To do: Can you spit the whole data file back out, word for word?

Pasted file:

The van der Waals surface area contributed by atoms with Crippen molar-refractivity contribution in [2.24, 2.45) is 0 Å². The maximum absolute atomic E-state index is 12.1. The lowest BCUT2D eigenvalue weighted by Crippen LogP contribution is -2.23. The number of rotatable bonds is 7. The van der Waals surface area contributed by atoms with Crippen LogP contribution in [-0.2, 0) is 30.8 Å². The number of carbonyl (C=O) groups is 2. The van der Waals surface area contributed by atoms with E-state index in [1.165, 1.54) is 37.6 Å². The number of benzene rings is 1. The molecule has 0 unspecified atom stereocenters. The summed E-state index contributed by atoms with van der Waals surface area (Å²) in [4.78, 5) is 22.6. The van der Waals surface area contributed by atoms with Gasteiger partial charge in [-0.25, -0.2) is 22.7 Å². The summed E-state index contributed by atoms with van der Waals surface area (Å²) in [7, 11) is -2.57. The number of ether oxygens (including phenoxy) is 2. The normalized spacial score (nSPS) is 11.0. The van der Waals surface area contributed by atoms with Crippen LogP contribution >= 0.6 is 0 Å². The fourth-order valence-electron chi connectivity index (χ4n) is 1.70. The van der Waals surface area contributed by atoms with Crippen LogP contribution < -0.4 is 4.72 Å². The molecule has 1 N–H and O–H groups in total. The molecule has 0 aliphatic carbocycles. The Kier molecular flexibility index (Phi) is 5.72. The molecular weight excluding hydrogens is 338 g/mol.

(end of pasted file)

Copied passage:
The van der Waals surface area contributed by atoms with Crippen molar-refractivity contribution in [2.24, 2.45) is 0 Å². The maximum absolute atomic E-state index is 12.1. The lowest BCUT2D eigenvalue weighted by Crippen LogP contribution is -2.23. The number of rotatable bonds is 7. The van der Waals surface area contributed by atoms with Crippen LogP contribution in [-0.2, 0) is 30.8 Å². The number of carbonyl (C=O) groups is 2. The van der Waals surface area contributed by atoms with E-state index in [1.165, 1.54) is 37.6 Å². The number of benzene rings is 1. The molecule has 0 unspecified atom stereocenters. The summed E-state index contributed by atoms with van der Waals surface area (Å²) in [4.78, 5) is 22.6. The van der Waals surface area contributed by atoms with Gasteiger partial charge in [-0.25, -0.2) is 22.7 Å². The summed E-state index contributed by atoms with van der Waals surface area (Å²) in [7, 11) is -2.57. The number of ether oxygens (including phenoxy) is 2. The normalized spacial score (nSPS) is 11.0. The van der Waals surface area contributed by atoms with Crippen LogP contribution >= 0.6 is 0 Å². The fourth-order valence-electron chi connectivity index (χ4n) is 1.70. The van der Waals surface area contributed by atoms with Crippen LogP contribution < -0.4 is 4.72 Å². The molecule has 1 N–H and O–H groups in total. The molecule has 0 aliphatic carbocycles. The Kier molecular flexibility index (Phi) is 5.72. The molecular weight excluding hydrogens is 338 g/mol.